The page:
JUBA (HAN) May 1. 2016. Public Diplomacy & Regional Security News. South Sudan is yet to make a decision on its preferred route for transporting its oil, as it awaits the outcome of talks with Sudan over transfer costs.
Juba was Kenya’s last hope for a partner on the oil pipeline, following Uganda’s recent decision to take its oil to the market through Tanga port in Tanzania. Kenya’s successful pitching and construction of the pipeline was initially hinged on the volume it expected to move from its oil fields and Uganda.
The EastAfrican has learnt that South Sudan may not be keen on the pipeline deal with Kenya, instead choosing to play its cards safe as it awaits two technical committee reports.
One of the committees was formed with Sudan early this year over the disputed transfer costs.
Stephen Dau, South Sudan’s Trade Minister, who last week held the Petroleum docket, told The EastAfrican that he was aware of Kenya’s proposal for the northern route, given that they have been partners under the Lamu Port Southern Sudan-Ethiopia Transport (Lapsset) Corridor project, but had not received any official communication over the same from either the Kenya or Uganda following the recent developments.
“Prior to the talks on the possible route, we were jointly on the Kenyan route with Uganda, but, once alternative routes came up, we decided to let Kenya and Uganda negotiate then we can join later on. Once we have a proposal, our technical teams will meet and advise on the right way forward,” Mr Dau said.
In late January, Sudan offered a fee cut to South Sudan, which culminated into a meeting between the two countries in February.
Mr Dau said negotiations were ongoing with his Sudanese counterpart Mohammed Zayed Awad to have a fluctuating transit fees rate that would be dependent on the prices of the crude globally.
“The new fee would be agreed upon by a technical team in not less than one month. What we have agreed on is in principle but we expect that by now, the technical people will be finalising before we reach the conclusion,” Mr Awad told Reuters.
The EastAfrican has learnt that the new negotiated transit fees could be pegged at below $18 per barrel, subject to the prevailing world crude oil prices.
Juba and Khartoum have over the years been feuding over transit fees leading to disruptions in the flow of crude to the markets. Currently, it is paying $24 per barrel to Sudan.
“The issue with Khartoum is different. We can still negotiate with them on the transfer costs because I believe we have enough oil to transport through both Sudan and Kenya, if they bring to the table a bankable proposal,” Mr Dau said.
Gabriel Garang Mayik, a Juba-based economist, said that South Sudan currently has no funds to push for a pipeline, so it would avoid any talk of new construction.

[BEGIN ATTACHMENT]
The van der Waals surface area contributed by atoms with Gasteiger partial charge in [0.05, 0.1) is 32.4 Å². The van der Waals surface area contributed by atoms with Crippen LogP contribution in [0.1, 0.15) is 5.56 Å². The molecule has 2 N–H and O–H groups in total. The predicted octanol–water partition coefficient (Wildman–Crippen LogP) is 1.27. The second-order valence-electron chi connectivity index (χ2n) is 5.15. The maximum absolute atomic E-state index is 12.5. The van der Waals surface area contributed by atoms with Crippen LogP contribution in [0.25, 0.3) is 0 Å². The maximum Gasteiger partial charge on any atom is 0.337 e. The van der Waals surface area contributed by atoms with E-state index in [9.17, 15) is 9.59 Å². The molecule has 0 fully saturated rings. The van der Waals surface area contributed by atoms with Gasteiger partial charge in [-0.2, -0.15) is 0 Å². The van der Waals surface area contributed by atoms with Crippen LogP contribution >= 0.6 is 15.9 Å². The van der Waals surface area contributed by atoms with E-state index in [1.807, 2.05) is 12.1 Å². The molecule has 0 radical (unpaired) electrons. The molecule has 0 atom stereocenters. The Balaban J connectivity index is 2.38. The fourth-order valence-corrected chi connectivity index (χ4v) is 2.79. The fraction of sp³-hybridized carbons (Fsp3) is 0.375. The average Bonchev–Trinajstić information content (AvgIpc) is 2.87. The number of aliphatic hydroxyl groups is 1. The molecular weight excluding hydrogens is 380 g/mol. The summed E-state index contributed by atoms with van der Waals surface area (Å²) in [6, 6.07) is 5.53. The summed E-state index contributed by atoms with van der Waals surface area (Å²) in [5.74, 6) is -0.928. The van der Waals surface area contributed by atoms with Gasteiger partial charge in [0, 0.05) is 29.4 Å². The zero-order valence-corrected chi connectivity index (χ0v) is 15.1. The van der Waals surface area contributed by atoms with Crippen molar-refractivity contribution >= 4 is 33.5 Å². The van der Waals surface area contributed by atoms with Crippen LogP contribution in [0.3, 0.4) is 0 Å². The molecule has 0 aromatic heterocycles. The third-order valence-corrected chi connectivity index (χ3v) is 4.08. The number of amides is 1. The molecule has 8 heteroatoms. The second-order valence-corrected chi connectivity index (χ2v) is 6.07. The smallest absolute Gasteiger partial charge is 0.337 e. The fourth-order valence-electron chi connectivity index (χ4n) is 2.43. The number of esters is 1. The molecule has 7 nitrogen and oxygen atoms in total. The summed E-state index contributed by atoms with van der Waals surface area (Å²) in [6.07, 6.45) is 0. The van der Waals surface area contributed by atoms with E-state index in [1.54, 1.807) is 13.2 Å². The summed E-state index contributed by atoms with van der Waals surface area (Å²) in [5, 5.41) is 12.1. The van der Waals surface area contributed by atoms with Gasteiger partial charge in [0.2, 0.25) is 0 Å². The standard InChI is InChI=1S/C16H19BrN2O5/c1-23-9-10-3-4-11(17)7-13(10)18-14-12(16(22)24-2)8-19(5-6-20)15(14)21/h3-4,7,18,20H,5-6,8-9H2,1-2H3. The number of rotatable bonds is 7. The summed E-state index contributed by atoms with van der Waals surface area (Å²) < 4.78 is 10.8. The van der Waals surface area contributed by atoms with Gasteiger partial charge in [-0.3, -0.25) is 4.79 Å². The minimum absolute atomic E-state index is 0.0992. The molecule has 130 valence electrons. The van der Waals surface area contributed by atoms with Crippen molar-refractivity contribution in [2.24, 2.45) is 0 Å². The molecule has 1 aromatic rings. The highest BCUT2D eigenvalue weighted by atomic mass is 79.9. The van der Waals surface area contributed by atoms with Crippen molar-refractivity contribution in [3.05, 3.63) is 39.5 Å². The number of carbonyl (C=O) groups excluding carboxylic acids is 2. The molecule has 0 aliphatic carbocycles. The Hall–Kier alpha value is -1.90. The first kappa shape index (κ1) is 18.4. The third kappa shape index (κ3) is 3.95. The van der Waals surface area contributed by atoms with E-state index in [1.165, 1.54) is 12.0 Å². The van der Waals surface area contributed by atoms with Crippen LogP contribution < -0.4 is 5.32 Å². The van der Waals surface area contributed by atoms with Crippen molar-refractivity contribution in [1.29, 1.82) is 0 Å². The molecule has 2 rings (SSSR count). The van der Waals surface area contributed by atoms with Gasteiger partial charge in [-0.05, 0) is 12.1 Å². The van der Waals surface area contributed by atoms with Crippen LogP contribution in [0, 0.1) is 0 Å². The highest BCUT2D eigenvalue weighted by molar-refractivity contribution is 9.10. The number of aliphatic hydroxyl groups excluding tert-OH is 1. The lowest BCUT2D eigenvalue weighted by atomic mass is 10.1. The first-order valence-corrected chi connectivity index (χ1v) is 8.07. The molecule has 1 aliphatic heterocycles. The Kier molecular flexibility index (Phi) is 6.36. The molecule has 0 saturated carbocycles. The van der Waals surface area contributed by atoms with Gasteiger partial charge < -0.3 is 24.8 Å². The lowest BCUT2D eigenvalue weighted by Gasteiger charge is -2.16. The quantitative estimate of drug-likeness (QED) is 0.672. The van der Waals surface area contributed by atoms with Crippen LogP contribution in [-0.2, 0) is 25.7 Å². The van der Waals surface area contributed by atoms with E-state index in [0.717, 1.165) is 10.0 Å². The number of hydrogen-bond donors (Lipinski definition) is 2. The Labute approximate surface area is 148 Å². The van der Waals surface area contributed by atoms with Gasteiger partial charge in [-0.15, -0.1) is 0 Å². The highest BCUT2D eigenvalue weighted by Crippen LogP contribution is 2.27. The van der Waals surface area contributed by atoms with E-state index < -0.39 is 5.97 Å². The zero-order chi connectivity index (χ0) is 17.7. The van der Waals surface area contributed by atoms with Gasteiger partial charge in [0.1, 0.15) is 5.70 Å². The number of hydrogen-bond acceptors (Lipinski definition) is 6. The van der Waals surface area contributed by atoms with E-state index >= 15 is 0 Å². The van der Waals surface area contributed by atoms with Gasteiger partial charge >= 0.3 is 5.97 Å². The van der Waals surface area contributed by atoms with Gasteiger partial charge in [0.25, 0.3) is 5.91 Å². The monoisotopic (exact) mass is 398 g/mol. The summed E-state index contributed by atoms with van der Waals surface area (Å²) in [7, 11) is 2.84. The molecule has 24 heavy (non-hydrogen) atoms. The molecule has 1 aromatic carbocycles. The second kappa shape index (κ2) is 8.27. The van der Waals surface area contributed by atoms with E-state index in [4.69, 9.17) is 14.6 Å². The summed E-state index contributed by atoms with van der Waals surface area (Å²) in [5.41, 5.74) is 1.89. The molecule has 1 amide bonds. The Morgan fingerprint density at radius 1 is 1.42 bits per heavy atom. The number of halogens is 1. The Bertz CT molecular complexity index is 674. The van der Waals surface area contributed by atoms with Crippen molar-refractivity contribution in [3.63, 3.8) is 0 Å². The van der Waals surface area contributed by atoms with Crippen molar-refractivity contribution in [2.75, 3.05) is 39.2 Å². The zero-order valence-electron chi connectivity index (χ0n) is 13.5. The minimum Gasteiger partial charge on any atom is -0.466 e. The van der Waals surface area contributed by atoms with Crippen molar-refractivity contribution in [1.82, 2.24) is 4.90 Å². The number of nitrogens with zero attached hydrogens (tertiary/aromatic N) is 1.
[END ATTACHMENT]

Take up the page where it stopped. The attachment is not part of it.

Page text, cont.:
“The South Sudan government has been hit hard by low oil prices. Back in 2012, when it proposed the construction of the pipeline, crude oil prices were at an all-time high and the government was buoyed by this confidence to even rope in a financier who would have a revenue sharing agreement. They don’t have this advantage now, so they would seek a less costly model with their oil,” Mr Mayik said.
Kenya’s Energy and Petroleum Cabinet secretary Charles Keter insists it is not end of the road for Nairobi in the wake of Uganda’s decision to partner with Tanzania for the much needed pipeline.
Kenya will need $2.5 billion to do the pipeline, with the government expected to offset ten per cent of the cost.
“We will now have to do the needful by identifying where this pipeline will pass and also addressing the finance question. We are only getting 20 per cent of this project’s funding from the exchequer. This means that the difference has to be funded under the public private partnership,” Mr Keter said.
Oil and gas analyst Kibambe Musa said that Kenya’s lone quest for the construction of the pipeline will be in question if it is to transport the Kenyan oil alone.
“In oil projects, numbers are key and this is one bottleneck Kenya will have to overcome to successfully build a commercially viable pipeline. When you look at the numbers Kenya is staring at, they have no choice but convince South Sudan that they stand to gain more through the Kenyan route. They will have to offer the best transfer tariff as the oil industry is sensitive to margins,” Dr Musa said.
South Sudan’s crude production currently stands at about 165,000 barrels per day and, with the new government of national unity in place, it is expected that some of the pipelines will be reopened which will increase the countries production.
Oil company Tullow, with stakes in both countries, has also stated that both Uganda and Kenya’s oil resources can be developed separately, but fell short of providing a financing agreement for the Kenyan pipeline.
But Africa Development Bank regional director Gabriel Negatu said that they are ready to act as a lead arranger for financing of Kenya’s planned oil pipeline.
“Kenya will eventually have to build its own pipeline and we at the AfDB could consider financing a pipeline through our private sector window,” Mr Negatu said.